Understanding and Coping With Problem Behaviors Related to Memory Loss:
A Learning Guide

As Memory Fades... The Caregiver's Challenge Begins Understanding and Coping with Problem Behaviors Related to Progressive Degenerative Neurological Diseases that Result in Memory Loss

A Learning Guide to Help You Understand Your Loved One with Neurologic Illness and Memory Loss

This booklet has been designed to help you understand the care of your loved one with chronic a neurological degenerative condition. There is an accompanying video for this brochure. It may be loaned to you, if you request it. We encourage you to make copies of this booklet.

If you have questions regarding the film or the care of your loved one, call 602-301-8111. A secretary will answer. Ask for the Gerontology Clinical Nurse Specialist in the Department of Neurology. An expert in caring for people with memory loss will answer your questions quickly and confidentially.

Please copy this booklet so you can use it as a constant reference, and share it with your family and fellow caregivers.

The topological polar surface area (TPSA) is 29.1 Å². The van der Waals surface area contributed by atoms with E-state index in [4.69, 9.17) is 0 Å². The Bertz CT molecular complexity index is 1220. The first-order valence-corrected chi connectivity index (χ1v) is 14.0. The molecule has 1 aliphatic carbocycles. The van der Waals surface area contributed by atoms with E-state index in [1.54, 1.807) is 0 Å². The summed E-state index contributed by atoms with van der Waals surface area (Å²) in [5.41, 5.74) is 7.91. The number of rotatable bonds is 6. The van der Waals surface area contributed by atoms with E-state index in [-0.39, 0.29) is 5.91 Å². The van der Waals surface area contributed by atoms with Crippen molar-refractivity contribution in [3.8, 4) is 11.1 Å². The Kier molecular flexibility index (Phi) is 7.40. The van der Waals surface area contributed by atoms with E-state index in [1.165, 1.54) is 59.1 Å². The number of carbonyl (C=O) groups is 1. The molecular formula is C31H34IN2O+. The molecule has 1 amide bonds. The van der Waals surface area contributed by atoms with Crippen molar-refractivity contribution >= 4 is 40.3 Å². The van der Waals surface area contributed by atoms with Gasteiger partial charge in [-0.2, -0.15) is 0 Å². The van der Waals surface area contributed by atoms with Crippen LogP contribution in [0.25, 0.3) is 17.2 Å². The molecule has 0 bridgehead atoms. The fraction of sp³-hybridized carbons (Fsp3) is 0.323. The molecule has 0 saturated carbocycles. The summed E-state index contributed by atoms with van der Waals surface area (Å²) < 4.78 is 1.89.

Understanding and Coping with Behavioral Changes Related to Memory Loss


Diseases causing memory loss and neurologic degeneration are common, affecting more than 5 million Americans. Although Alzheimer's disease is the most common disease causing memory loss, many neurologic conditions have similar symptoms and are managed in approximately the same way.

The average family spends over $200,000 on care for a loved one after they have been diagnosed, yet the costs of the illness far exceed the money spent. Families selflessly devote their love, time, energy, and creativity to care for their loved ones while watching the slow agonizing progression of the disease Diseases that cause memory loss --- including Alzheimer's disease, Parkinson's disease, and strokes --- have a variety of symptoms that can baffle and overwhelm family members. Some of the most challenging and frightening problems rarely occur early in the disease but may "pop up" when it is least expected as the disease progresses.

The following examples might include the following:

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Overwhelming Or Misleading Stimuli
Loss Of Meaningful Activities
Creating Too Much Demand
When A Problem Behavior Occurs
Worrying About Safety
Special Problems
Taking Care of Yourself
Legal/Financial Affairs


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